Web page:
- An exon is any segment of an interrupted gene that is represented in the mature RNA product.
- An intron (Intervening sequence) is a segment of DNA that is transcribed, but removed from within the transcript by splicing together the sequences (exons) on either side of it.
- A transcript is the RNA product produced by copying one strand of DNA. It may require processing to generate a mature RNA.
- RNA splicing is the process of excising the sequences in RNA that correspond to introns, so that the sequences corresponding to exons are connected into a continuous mRNA.
- A structural gene codes for any RNA or protein product other than a regulator.
- Eukaryotic genomes contain interrupted genes in which exons (represented in the final RNA product) alternate with introns (removed from the initial transcript).
- The exon sequences occur in the same order in the gene and in the RNA, but an interrupted gene is longer than its final RNA product because of the presence of the introns.
Until eukaryotic genes were characterized by molecular mapping, we assumed that they would have the same organization as prokaryotic genes. We expected the gene to consist of a length of DNA that is colinear with the protein. But a comparison between the structure of DNA and the corresponding mRNA shows a discrepancy in many cases. The mRNA always includes a nucleotide sequence that corresponds exactly with the protein product according to the rules of the genetic code. But the gene includes additional sequences that lie within the coding region, interrupting the sequence that represents the protein. (For a description of the discovery see Great Experiments: The discovery of RNA splicing and Great Experiments: The discovery of split genes and RNA splicing.)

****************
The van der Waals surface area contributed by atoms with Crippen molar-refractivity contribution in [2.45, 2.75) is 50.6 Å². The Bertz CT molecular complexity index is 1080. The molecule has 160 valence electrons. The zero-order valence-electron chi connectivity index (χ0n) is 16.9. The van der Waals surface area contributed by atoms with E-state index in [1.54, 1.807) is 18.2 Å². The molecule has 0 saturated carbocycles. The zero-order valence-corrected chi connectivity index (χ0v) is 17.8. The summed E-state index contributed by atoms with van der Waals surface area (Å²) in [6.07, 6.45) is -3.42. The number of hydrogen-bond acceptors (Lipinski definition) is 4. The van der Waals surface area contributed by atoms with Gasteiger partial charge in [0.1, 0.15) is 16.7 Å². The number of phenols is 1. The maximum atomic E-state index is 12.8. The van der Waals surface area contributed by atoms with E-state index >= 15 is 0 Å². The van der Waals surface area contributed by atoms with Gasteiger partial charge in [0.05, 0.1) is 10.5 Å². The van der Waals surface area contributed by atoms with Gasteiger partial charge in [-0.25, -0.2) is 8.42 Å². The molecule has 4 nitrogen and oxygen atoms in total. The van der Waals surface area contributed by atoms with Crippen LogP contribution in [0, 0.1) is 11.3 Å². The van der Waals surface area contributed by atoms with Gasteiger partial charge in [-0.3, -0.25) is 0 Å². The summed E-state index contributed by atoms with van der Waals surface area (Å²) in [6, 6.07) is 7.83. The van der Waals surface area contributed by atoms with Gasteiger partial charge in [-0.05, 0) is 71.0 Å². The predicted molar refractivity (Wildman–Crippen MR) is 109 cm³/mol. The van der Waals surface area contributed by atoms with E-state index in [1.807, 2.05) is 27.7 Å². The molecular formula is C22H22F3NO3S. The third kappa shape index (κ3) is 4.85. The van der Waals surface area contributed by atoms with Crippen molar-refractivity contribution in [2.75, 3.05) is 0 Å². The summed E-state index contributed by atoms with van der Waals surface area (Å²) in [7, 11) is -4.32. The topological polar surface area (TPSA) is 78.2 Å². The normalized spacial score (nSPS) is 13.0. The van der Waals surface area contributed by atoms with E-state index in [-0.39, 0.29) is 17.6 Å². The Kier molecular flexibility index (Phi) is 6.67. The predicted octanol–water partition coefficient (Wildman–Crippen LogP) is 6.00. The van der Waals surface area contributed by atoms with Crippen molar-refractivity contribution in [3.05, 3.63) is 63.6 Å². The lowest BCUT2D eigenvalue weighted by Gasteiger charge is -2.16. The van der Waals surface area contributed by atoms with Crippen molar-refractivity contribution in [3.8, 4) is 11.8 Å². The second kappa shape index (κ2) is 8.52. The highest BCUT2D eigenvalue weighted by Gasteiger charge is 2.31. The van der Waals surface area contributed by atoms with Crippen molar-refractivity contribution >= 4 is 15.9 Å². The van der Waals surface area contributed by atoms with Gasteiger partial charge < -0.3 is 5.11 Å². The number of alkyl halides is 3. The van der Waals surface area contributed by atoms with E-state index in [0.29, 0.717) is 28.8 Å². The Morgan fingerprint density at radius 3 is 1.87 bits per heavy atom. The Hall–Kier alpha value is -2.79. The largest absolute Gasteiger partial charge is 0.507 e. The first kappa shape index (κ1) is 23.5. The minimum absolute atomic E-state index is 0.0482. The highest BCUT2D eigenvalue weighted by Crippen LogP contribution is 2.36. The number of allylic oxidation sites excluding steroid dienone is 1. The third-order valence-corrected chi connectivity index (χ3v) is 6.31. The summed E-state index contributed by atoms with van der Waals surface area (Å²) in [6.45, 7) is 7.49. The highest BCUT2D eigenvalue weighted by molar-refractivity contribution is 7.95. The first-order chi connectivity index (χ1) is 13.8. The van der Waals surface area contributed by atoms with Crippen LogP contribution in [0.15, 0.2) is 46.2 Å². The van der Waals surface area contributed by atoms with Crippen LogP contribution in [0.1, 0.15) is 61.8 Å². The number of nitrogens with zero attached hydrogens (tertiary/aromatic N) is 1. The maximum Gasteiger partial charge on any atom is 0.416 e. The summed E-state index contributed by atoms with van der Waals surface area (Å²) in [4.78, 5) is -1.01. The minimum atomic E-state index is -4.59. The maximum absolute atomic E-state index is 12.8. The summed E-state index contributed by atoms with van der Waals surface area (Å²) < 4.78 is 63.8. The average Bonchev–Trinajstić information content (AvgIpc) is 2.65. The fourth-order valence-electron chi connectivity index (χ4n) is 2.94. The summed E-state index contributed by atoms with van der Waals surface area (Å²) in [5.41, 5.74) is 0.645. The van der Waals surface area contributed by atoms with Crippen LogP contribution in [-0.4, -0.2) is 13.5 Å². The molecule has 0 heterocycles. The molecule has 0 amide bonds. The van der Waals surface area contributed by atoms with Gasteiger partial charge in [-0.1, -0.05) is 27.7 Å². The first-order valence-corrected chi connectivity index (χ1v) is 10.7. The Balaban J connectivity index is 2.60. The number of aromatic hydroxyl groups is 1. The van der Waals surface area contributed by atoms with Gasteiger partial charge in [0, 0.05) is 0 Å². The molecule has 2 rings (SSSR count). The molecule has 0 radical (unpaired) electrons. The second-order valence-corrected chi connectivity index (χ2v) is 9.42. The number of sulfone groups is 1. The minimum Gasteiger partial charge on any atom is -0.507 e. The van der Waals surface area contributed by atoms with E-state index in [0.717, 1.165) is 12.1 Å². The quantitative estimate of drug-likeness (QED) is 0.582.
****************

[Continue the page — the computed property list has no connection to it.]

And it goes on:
The sequences of DNA comprising an interrupted gene are divided into the two categories depicted in Figure 2.1:
- The exons are the sequences represented in the mature RNA. By definition, a gene starts and ends with exons, corresponding to the 5 and 3 ends of the RNA.
- The introns are the intervening sequences that are removed when the primary transcript is processed to give the mature RNA.
The expression of interrupted genes requires an additional step that does not occur for uninterrupted genes. The DNA gives rise to an RNA copy (a transcript) that exactly represents the genome sequence. But this RNA is only a precursor; it cannot be used for producing protein. First the introns must be removed from the RNA to give a messenger RNA that consists only of the series of exons. This process is called RNA splicing. It involves a precise deletion of an intron from the primary transcript; the ends of the RNA on either side are joined to form a covalently intact molecule (see 24 RNA splicing and processing).
The structural gene comprises the region in the genome between points corresponding to the 5 and 3 terminal bases of mature mRNA. We know that transcription starts at the 5 end of the mRNA, but usually it extends beyond the 3 end, which is generated by cleavage of the RNA (see 24.19 The 3 ends of mRNAs are generated by cleavage and polyadenylation). The gene is considered to include the regulatory regions on both sides of the gene that are required for initiating and (sometimes) terminating gene expression.